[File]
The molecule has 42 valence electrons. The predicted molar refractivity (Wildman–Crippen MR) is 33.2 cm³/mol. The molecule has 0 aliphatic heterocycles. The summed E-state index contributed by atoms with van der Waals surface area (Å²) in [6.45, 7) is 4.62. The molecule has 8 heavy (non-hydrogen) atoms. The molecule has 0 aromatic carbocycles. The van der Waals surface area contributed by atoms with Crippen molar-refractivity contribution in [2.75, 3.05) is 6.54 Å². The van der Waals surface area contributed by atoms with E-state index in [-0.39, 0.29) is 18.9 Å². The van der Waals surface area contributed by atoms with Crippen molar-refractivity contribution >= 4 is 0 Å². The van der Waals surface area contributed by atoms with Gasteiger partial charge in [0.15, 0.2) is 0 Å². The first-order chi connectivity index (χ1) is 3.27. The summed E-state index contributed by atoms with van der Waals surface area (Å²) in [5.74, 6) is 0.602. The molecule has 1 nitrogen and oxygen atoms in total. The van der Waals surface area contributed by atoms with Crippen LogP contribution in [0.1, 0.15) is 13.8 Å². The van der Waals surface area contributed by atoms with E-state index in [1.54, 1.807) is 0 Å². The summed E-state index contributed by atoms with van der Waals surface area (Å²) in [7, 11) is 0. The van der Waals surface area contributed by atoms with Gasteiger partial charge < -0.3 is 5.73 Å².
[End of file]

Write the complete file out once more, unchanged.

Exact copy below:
The molecule has 42 valence electrons. The predicted molar refractivity (Wildman–Crippen MR) is 33.2 cm³/mol. The molecule has 0 aliphatic heterocycles. The summed E-state index contributed by atoms with van der Waals surface area (Å²) in [6.45, 7) is 4.62. The molecule has 8 heavy (non-hydrogen) atoms. The molecule has 0 aromatic carbocycles. The van der Waals surface area contributed by atoms with Crippen molar-refractivity contribution in [2.75, 3.05) is 6.54 Å². The van der Waals surface area contributed by atoms with E-state index in [-0.39, 0.29) is 18.9 Å². The van der Waals surface area contributed by atoms with Crippen molar-refractivity contribution >= 4 is 0 Å². The van der Waals surface area contributed by atoms with Gasteiger partial charge in [0.15, 0.2) is 0 Å². The first-order chi connectivity index (χ1) is 3.27. The summed E-state index contributed by atoms with van der Waals surface area (Å²) in [5.74, 6) is 0.602. The molecule has 1 nitrogen and oxygen atoms in total. The van der Waals surface area contributed by atoms with Crippen LogP contribution in [0.1, 0.15) is 13.8 Å². The van der Waals surface area contributed by atoms with E-state index in [1.54, 1.807) is 0 Å². The summed E-state index contributed by atoms with van der Waals surface area (Å²) in [7, 11) is 0. The van der Waals surface area contributed by atoms with Gasteiger partial charge < -0.3 is 5.73 Å².